Taliban claims control of whole of Afghanistan after 'taking' final province

6 September 2021, 08:09

The Taliban have said they now control of the whole of Afghanistan
The Taliban have said they now control of the whole of Afghanistan. Picture: Alamy

By Daisy Stephens

The Taliban says it has claimed control of the whole of Afghanistan after seizing the last area resisting Taliban control, but opposition forces have called the claim "false".

Panjshir was the last holdout of anti-Taliban forces in the country and the only province the Taliban had not seized during their blitz across Afghanistan last month.

Thousands of Taliban fighters overran eight districts of Panjshir overnight, according to witnesses from the area who spoke on condition of anonymity, fearing for their safety.

In a statement, Taliban spokesperson Zabihullah Mujahid said the province north of Kabul had been "completely conquered".

However the opposition group, National Resistance Front (NRF), has called the Taliban's claim "false".

Has the whole of Afghanistan fallen to the Taliban?

The anti-Taliban forces in the province had been led by the former vice president, Amrullah Saleh, and also the son of the anti-Taliban fighter Ahmad Shah Massoud who was killed just days before the 9/11 terrorist attacks in the United States.

Nestled in the towering Hindu Kush mountains, the Panjshir Valley has a single narrow entrance.

Local fighters held off the Soviets there in the 1980s and also the Taliban a decade later under the leadership of Massoud.

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Mr Massoud's son Ahmad had issued a statement on Sunday, calling for an end to the fighting that had been blistering in recent days.

The young British-schooled Mr Massoud said his forces were ready to lay down their weapons but only if the Taliban agreed to end their assault.

Late on Sunday dozens of vehicles loaded with Taliban were seen swarming into Panjshir Valley.

Anti-Taliban fighters rest in the Anaba District in Panjshir province last week
Anti-Taliban fighters rest in the Anaba District in Panjshir province last week. Picture: Alamy

There has been no statement from Mr Saleh, Afghanistan's former vice president who had declared himself the acting president after President Ashraf Ghani fled the country on August 15 as the Taliban reached the gates of the capital.

The Taliban subsequently entered the presidency building that day.

In his statement, Mr Mujahid sought to assure residents of Panjshir that they would be safe - even as scores of families reportedly fled into the mountains ahead of the Taliban's arrival.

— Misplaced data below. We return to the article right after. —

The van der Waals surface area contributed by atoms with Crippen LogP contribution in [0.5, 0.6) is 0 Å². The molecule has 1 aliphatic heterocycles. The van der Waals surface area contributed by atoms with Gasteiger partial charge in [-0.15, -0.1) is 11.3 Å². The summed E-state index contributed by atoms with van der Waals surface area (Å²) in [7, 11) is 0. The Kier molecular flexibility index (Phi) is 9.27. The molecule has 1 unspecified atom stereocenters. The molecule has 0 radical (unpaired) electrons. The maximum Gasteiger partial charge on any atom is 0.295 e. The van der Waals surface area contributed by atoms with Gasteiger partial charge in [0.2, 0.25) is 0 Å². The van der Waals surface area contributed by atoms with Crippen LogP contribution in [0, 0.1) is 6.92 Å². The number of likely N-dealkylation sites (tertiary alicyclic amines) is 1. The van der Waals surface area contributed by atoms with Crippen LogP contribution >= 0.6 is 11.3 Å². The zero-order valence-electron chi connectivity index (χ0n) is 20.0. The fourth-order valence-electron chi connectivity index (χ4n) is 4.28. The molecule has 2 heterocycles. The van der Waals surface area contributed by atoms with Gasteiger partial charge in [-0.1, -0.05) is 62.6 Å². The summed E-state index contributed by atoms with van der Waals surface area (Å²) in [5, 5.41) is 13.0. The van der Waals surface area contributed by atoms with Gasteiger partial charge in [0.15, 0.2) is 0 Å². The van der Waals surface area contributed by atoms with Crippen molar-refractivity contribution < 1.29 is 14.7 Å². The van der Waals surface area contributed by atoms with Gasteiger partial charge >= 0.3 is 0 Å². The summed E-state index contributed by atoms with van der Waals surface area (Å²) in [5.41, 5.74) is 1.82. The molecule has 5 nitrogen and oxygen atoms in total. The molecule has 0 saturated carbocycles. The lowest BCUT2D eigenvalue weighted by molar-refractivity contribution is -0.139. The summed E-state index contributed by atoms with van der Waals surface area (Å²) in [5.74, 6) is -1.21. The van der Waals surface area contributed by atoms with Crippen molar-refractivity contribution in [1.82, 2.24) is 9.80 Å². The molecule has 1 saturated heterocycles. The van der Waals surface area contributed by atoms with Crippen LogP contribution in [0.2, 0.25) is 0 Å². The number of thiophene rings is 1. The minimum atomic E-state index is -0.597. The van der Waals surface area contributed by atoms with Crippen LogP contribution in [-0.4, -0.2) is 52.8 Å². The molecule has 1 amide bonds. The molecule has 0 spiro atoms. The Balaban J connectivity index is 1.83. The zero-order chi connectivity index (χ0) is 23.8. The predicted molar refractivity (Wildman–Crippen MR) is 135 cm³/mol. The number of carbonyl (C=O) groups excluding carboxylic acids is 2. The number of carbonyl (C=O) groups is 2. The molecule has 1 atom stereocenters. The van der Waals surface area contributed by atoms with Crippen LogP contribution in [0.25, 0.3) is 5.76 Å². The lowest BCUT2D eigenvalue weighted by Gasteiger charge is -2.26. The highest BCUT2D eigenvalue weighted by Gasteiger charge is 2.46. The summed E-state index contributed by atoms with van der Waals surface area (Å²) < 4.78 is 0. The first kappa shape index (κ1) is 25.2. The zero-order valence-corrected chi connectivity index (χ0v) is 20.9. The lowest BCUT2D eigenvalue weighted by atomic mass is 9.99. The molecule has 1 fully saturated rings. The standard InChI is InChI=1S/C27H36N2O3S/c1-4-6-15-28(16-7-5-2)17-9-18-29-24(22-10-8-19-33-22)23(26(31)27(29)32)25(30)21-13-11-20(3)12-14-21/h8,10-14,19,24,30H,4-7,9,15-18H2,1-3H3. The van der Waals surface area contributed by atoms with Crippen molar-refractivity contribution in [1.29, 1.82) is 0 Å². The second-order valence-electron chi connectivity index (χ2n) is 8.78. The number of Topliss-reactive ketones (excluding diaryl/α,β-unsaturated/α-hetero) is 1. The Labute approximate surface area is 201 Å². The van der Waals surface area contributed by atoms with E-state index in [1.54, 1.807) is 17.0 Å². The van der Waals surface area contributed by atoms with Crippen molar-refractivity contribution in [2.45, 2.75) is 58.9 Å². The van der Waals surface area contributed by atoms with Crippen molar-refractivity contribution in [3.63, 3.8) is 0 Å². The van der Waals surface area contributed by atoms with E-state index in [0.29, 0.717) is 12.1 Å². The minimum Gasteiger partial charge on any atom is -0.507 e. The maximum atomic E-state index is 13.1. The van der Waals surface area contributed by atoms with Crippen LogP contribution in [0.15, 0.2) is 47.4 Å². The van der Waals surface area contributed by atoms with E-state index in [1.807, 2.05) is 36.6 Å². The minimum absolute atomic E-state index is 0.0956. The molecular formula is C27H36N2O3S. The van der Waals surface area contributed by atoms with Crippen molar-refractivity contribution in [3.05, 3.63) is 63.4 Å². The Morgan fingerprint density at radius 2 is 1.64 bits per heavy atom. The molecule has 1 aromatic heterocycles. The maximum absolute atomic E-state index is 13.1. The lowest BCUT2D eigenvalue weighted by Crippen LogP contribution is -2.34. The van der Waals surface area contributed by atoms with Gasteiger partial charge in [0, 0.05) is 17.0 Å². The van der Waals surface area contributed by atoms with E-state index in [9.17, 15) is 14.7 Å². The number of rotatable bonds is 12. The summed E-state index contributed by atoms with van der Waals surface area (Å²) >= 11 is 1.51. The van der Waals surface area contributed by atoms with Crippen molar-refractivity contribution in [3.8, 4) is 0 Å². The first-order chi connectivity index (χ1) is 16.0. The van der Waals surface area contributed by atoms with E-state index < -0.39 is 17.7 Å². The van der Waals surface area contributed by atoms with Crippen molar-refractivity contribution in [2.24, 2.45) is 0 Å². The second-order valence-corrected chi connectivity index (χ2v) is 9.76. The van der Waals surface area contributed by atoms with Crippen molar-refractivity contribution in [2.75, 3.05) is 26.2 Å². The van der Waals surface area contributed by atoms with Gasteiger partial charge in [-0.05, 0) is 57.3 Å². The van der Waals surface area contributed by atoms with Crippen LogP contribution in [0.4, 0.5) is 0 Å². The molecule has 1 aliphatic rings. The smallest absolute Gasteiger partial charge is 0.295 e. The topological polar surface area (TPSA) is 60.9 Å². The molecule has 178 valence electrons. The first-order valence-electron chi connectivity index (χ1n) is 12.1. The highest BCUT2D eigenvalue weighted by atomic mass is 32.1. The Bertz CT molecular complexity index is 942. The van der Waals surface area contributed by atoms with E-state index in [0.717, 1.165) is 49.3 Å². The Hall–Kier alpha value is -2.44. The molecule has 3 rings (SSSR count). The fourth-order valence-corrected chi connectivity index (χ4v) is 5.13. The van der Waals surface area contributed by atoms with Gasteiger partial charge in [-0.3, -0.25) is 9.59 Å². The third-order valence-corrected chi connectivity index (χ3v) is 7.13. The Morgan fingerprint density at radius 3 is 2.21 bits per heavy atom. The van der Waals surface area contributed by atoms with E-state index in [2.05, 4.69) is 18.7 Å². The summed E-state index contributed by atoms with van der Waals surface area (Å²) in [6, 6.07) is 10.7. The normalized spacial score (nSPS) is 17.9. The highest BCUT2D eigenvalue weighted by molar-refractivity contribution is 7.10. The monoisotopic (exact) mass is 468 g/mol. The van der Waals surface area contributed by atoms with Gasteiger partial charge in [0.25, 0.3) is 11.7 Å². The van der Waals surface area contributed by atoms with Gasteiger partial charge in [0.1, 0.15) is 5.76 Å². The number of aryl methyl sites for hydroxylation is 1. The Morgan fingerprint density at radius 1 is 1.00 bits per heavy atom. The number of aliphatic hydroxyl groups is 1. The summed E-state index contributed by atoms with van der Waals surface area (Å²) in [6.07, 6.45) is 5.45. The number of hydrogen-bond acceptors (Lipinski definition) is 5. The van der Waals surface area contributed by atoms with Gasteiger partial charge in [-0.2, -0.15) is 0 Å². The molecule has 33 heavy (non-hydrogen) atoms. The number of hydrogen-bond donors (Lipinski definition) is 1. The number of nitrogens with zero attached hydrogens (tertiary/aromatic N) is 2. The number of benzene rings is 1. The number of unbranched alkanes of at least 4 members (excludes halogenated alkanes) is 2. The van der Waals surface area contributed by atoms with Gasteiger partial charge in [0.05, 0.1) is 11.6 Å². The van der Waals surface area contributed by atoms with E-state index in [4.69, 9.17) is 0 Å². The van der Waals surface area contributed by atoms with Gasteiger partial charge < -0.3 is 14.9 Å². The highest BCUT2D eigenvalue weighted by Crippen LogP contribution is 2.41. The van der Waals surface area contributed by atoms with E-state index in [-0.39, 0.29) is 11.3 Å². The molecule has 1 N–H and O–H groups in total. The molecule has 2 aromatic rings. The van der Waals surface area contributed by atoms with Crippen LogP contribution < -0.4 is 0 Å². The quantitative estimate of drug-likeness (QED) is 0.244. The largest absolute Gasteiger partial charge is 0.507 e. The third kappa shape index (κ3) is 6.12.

"We give full confidence to the honourable people of Panjshir that they will not be subjected to any discrimination, that all are our brothers, and that we will serve a country and a common goal," Mr Mujahid said in his statement.

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The Taliban stepped up assault on Panjshir on Sunday, tweeting that their forces had overrun Rokha district, one of the largest of eight districts in the province.

Several Taliban delegations had attempted negotiations with the holdouts there, but talks failed to gain traction.

Fahim Dashti, the spokesman for the anti-Taliban group, was killed in a battle on Sunday, according to the group's Twitter account.

Mr Dashti was the voice of the group and a prominent media personality during previous governments.

He was also the nephew of Abdullah Abdullah, a senior official of the former government who is involved in negotiations with the Taliban on the future of Afghanistan.

UK's core national interest is to help rebuild Afghanistan

Meanwhile, at least four planes chartered to evacuate several hundred people seeking to escape the Taliban's takeover of Afghanistan have been unable to leave the country for days, officials said on Sunday, with conflicting accounts emerging about why the flights weren't able to take off as pressure ramps up on the US to help those left behind.

An Afghan official at the airport in the northern city of Mazar-e-Sharif said that the would-be passengers were Afghans, many of whom did not have passports or visas, and thus were unable to leave the country.

Read more: Heathrow passengers caught in 'unacceptable' queues for another day

Read more: UK faces two year 'perfect storm' of Brexit and Covid staff shortages

He said they had left the airport while the situation was sorted out.

The top Republican on the US House Foreign Affairs Committee, however, said that the group included Americans and they were sitting on the planes, but the Taliban were not letting them take off, effectively "holding them hostage".

He did not say where that information came from and it was not immediately possible to reconcile the accounts.

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